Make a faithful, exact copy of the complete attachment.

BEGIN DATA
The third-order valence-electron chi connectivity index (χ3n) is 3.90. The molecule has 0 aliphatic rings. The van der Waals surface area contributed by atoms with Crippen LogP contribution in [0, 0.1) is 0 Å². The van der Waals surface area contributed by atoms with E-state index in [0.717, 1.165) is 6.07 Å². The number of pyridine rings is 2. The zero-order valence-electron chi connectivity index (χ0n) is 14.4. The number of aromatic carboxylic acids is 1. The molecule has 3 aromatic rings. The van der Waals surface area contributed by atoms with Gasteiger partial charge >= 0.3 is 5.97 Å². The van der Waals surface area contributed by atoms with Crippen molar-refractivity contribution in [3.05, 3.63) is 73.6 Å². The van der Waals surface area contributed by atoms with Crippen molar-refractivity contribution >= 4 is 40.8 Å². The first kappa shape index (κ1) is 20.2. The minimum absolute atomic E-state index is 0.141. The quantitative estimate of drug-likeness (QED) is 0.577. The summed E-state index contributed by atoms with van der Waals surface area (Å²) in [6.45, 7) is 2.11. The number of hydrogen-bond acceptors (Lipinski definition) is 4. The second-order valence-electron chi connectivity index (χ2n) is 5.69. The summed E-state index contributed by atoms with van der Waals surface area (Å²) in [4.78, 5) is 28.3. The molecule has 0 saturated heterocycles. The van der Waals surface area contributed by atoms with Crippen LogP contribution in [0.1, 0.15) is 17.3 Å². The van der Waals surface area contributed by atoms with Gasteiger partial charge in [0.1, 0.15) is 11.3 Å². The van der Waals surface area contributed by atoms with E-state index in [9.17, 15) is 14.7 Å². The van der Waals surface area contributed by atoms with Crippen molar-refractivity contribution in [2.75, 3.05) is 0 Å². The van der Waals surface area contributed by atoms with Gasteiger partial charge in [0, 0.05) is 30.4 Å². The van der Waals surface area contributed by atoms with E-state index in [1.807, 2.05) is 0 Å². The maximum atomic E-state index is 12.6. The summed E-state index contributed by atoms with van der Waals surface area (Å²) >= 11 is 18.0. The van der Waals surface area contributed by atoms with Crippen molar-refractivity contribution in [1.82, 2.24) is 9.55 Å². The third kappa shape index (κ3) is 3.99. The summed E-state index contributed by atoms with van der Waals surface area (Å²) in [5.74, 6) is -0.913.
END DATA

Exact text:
The third-order valence-electron chi connectivity index (χ3n) is 3.90. The molecule has 0 aliphatic rings. The van der Waals surface area contributed by atoms with Crippen LogP contribution in [0, 0.1) is 0 Å². The van der Waals surface area contributed by atoms with E-state index in [0.717, 1.165) is 6.07 Å². The number of pyridine rings is 2. The zero-order valence-electron chi connectivity index (χ0n) is 14.4. The number of aromatic carboxylic acids is 1. The molecule has 3 aromatic rings. The van der Waals surface area contributed by atoms with Gasteiger partial charge >= 0.3 is 5.97 Å². The van der Waals surface area contributed by atoms with Crippen molar-refractivity contribution in [3.05, 3.63) is 73.6 Å². The van der Waals surface area contributed by atoms with Crippen molar-refractivity contribution >= 4 is 40.8 Å². The first kappa shape index (κ1) is 20.2. The minimum absolute atomic E-state index is 0.141. The quantitative estimate of drug-likeness (QED) is 0.577. The summed E-state index contributed by atoms with van der Waals surface area (Å²) in [6.45, 7) is 2.11. The number of hydrogen-bond acceptors (Lipinski definition) is 4. The second-order valence-electron chi connectivity index (χ2n) is 5.69. The summed E-state index contributed by atoms with van der Waals surface area (Å²) in [4.78, 5) is 28.3. The molecule has 0 saturated heterocycles. The van der Waals surface area contributed by atoms with Crippen LogP contribution in [0.1, 0.15) is 17.3 Å². The van der Waals surface area contributed by atoms with Gasteiger partial charge in [0.1, 0.15) is 11.3 Å². The van der Waals surface area contributed by atoms with E-state index in [9.17, 15) is 14.7 Å². The van der Waals surface area contributed by atoms with Crippen molar-refractivity contribution in [2.75, 3.05) is 0 Å². The van der Waals surface area contributed by atoms with Gasteiger partial charge in [0, 0.05) is 30.4 Å². The van der Waals surface area contributed by atoms with E-state index in [1.807, 2.05) is 0 Å². The maximum atomic E-state index is 12.6. The summed E-state index contributed by atoms with van der Waals surface area (Å²) >= 11 is 18.0. The van der Waals surface area contributed by atoms with Crippen molar-refractivity contribution in [1.82, 2.24) is 9.55 Å². The third kappa shape index (κ3) is 3.99. The summed E-state index contributed by atoms with van der Waals surface area (Å²) in [5.74, 6) is -0.913.